The ability to answer questions is a very important skill to a developing child. Children should be able to answer “what’s this” questions about familiar objects or pictures by 2 years of age. By 3 years, a child should be able to answer more complex “what” questions like “what do you wear on your head?”, “what do you eat?”, and “what is she doing?”. By 4 years of age, your child should be able to answer “what” questions about function, such as “what do you do with a fork?”. If your child is struggling with answering these “what” questions, try using the guide below to teach your child how.
“What” Questions Step One:
The easiest “what” question for a child to answer is “what’s this?”. However, many children with language delays tend to repeat the question instead of answering. If your child seems to know what some things are called (she is able to label them or talks about them when not being asked a question), then you can teach her how to answer the question appropriately instead of repeating it.
Find some pictures of objects (or real objects instead of pictures) that your child is familiar with. These could be favorite toys, favorite foods, etc. Choose things that your child enjoys. Now, hold up one of the pictures and say “what’s this?” Immediately model the correct response for her by saying what that thing is called. For example, if you hold up a picture of a ball, say “what’s this? Ball.” Ideally, she will repeat the word “ball” instead of “what’s this” since that is what you said last. If not, encourage her to say “ball”. Do this a few more times with the same picture and then ask the question but don’t answer it for her. Pause for a moment and see if she says “ball”. If so, praise her and let her know exactly what you’re praising her for (tell her “ball, yes, it is a ball! You said ball”). If she doesn’t say ball, model it for her and have her repeat it. Go ahead and praise her as if she had said it herself, but act a little less excited than you would if she did it entirely by herself. Then, give her a short break by giving her something to play with or getting up to jump/run/spin around/etc. Sit back down and try it again. Model the question and the answer a few times and then give her another chance to answer. Keep doing this until she can answer “what’s this” about one picture. Once she can do that, introduce a new picture.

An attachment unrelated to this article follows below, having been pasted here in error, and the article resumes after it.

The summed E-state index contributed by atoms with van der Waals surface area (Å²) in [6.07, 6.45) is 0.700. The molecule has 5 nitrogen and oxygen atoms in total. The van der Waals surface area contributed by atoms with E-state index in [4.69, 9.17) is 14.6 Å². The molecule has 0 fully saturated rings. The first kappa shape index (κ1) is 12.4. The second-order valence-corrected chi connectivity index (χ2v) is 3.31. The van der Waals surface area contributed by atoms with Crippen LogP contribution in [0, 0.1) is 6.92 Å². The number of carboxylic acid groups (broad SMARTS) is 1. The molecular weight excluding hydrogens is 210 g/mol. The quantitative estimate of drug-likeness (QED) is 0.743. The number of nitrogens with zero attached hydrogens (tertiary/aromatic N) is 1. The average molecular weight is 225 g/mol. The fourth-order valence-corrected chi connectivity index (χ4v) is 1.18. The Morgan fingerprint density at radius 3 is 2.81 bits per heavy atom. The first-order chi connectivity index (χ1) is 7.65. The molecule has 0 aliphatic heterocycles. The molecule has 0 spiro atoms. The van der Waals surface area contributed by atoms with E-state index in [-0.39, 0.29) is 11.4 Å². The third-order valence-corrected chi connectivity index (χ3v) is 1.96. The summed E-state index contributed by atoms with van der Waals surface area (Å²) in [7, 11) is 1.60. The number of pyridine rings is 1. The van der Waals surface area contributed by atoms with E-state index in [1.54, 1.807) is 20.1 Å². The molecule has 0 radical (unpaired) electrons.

“What” Questions Step Two:
The next type of “what” question you can work on answering with your child is “what doing” questions. These are questions like “what is she doing?” or “what are you doing?”.
Find some pictures of people performing various familiar actions. You can use the pictures in the Speech and Language Therapy Guide, or the action cards available in the store, or make your own. Show your child one of the pictures and say “what is she doing?” If your child doesn’t answer correctly, model the correct verb and have him repeat it. Add the “-ing” on the end of the word to make it grammatically correct, but if your child just says the verb part (“jump” instead of “jumping”), that’s ok, too. At this point we just want to get the verb. We can work on the “-ing” later. Keep practicing this with one action card until he can do that one consistently. Then, add another card in and work on that one.